Sunday service is restored for Annapolis buses NTC

September 17, 1992|By JoAnna Daemmrich | JoAnna Daemmrich,Staff Writer

Annapolis buses will start running again on Sundays, a year after the service was interrupted because of state budget cuts.

Dozens of bus riders complained after the service was discontinued last summer when the city lost $65,000 in transportation subsidies.

The city was able to restore and even slightly expand the Sunday schedule, starting Oct. 4, after the county chipped in $70,000 at Mayor Alfred A. Hopkins' request. But the program is in jeopardy again as the state readies another round of budget cuts to offset a half-billion-dollar shortfall.

James T. Chase, the city's transportation director, said he hopes to increase ridership by running buses from 7 a.m. to 7 p.m. and extending the route to Riva Road. The city dropped the Sunday buses because only 100 people used to ride buses that day, in contrast to some 600 on most weekdays and 1,100 on Saturdays.

Fares cover less than a quarter of the bus service's expenses, forcing the transportation department to rely heavily on government subsidies. The city only contributes about 10 percent of the department's $1.5 million annual budget, the rest coming from the state and federal governments.

How long the Sunday service will continue remains a question as the state prepares the next round of reductions to cope with the deficit. Gov. William Donald Schaefer met with legislative leaders Tuesday and proposed deep cuts, including slashing $30 million from the Maryland Department of Transportation.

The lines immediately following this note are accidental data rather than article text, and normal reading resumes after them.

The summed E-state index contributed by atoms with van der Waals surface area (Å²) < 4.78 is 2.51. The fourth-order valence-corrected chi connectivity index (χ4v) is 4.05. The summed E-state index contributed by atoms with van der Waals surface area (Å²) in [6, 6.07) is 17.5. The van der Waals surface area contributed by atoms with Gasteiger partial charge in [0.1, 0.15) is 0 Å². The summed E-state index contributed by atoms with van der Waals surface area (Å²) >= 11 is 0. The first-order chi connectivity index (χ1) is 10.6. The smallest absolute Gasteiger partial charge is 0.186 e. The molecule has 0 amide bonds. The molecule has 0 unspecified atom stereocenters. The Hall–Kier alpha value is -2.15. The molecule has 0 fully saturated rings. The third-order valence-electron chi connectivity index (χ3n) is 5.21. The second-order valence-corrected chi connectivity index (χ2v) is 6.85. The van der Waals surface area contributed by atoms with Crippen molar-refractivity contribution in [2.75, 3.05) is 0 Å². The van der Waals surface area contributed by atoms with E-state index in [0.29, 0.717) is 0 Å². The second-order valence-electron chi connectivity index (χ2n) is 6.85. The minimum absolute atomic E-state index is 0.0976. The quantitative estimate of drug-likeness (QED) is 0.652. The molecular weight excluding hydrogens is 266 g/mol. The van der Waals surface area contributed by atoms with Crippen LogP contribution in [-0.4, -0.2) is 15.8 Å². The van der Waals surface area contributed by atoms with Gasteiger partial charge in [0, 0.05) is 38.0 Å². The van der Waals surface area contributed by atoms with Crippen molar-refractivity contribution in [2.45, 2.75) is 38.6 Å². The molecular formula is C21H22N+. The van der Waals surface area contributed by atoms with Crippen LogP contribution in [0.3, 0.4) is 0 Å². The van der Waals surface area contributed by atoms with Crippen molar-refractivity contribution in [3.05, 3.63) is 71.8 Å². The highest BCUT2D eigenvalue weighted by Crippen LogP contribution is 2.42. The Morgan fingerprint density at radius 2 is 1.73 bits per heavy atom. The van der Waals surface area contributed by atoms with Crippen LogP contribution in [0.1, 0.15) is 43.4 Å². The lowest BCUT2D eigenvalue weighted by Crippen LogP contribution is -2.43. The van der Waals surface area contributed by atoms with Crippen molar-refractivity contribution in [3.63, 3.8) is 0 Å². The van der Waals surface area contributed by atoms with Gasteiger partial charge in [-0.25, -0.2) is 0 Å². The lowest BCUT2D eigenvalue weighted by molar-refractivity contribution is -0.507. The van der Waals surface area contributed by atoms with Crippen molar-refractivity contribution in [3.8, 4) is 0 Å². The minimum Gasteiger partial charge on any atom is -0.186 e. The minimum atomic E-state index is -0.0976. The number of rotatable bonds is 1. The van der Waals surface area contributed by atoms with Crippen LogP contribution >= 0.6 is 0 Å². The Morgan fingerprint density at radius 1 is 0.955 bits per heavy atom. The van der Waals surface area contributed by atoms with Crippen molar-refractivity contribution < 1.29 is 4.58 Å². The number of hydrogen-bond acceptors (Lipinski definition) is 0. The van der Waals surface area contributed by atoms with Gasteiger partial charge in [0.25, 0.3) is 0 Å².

Alderman Carl O. Snowden, who fought to keep buses running on Sundays, said the service is critical for people who rely on public transportation.

"I consider that a major accomplishment," he said. "It's going to be a tremendous benefit to my constituents, particularly working-class people, who were left with no alternatives."

Employees in the hotel and restaurant industry frequently ride buses, Mr. Chase said. The Sunday program also will serve churchgoers and shoppers.

Mr. Snowden said he hopes the city will eventually provide free bus service for senior citizens. Seniors now pay a fare of 35 cents. Regular bus fare is 75 cents.

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